TMobile today announced who won the backhaul contracts for 6 of the 27 top markets in which they are supposed to roll out their new GSM network next month. If you've followed this blog, you'll notice that three of the four are private companies that have shown up in my research on metro fiber footprints, the fourth being a cable company. Congrats to all four, these deals mark a turning point in that one no longer has to go to the ILEC in these locations - that infrastructure will now be in place on independent fiber.
Zayo won the contracts in Memphis and Philadelphia, we already knew they were building fiber to towers at an amazing rate in those markets and now we know at least one of the carriers that have been driving that effort. FPL Fibernet, which won the South Florida contract (Miami, West Palm Beach, Ft Lauderdale) doesn't have much public information about their on-net footprint, but they are an arm of FPL - the power utility down there - which means they do towers quite well. We don't hear much from them, but this announcement proves they are a player in the region. Bright House Networks of course is a cable company, they've always been a potential player in backhaul in their region, and now they actually will be in the Tampa and Orlando markets.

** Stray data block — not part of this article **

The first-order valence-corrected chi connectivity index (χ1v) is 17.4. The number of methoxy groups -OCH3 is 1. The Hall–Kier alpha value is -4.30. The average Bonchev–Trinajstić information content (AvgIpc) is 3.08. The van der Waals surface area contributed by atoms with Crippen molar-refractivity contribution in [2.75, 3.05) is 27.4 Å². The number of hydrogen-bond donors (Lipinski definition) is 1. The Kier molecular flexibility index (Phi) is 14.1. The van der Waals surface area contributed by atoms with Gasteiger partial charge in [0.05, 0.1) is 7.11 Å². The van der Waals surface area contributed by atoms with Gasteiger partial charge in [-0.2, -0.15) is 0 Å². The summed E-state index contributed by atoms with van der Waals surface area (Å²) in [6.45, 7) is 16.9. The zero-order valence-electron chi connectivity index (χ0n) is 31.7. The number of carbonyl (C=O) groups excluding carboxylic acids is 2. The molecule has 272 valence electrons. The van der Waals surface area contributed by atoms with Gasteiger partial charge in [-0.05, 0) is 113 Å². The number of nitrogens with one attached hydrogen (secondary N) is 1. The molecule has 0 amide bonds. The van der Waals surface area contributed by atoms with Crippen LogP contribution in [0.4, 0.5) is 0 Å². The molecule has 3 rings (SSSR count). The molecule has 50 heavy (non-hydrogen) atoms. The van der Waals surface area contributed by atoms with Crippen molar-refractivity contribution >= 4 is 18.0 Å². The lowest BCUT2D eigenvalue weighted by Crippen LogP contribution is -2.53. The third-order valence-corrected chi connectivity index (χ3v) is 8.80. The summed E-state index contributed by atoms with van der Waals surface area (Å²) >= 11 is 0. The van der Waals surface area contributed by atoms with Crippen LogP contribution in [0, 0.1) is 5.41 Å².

But the most interesting player of the 4 contract winners, to me anyway, is IP Networks' win of the San Francisco area backhaul contract. IP Networks is the perhaps smallest of the four, with 400 route miles of fiber hooking up mostly datacenters - although information is minimal so who really knows. But the contract is huge - over 1000 towers to be put on-net, so whatever they might have been before this contract, they are a major player in the bay area now. Apparently their network is based on Pacific Gas & Electric assets, which will give them the reach they will need - learn something new every day. The assets of power companies often help for tower companies, it is the PPL Telcom assets that give Zayo its boost in Philadelphia for instance. However, given the wide range of other competitive bidders for this area, I would have expected the deal to wind up in the hands of someone like TW Telecom or Level 3.
Now the next question to be answered is: who won the other 21 markets? Those would be the minor (hah) markets of New York City, Austin, NJ/Long Island, Minneapolis, Dallas, Chicago, Houston, Denver, Detroit, Kansas City, Atlanta, Los Angeles, New England, Portland, Sacramento, San Diego, Seattle, Washington DC, Birmingham, and Phoenix. I'm sure they spread the love around further and even when to the ILEC in places, yet I'd expect TW Telecom and Level 3 would not be shut out and Abovenet or XO could land one here or there. Will TMobile announce more such wins?
If you haven't already, please take our Reader Survey! Just 3 questions to help us better understand who is reading Telecom Ramblings so we can serve you better!Categories: Metro fiber · Wireless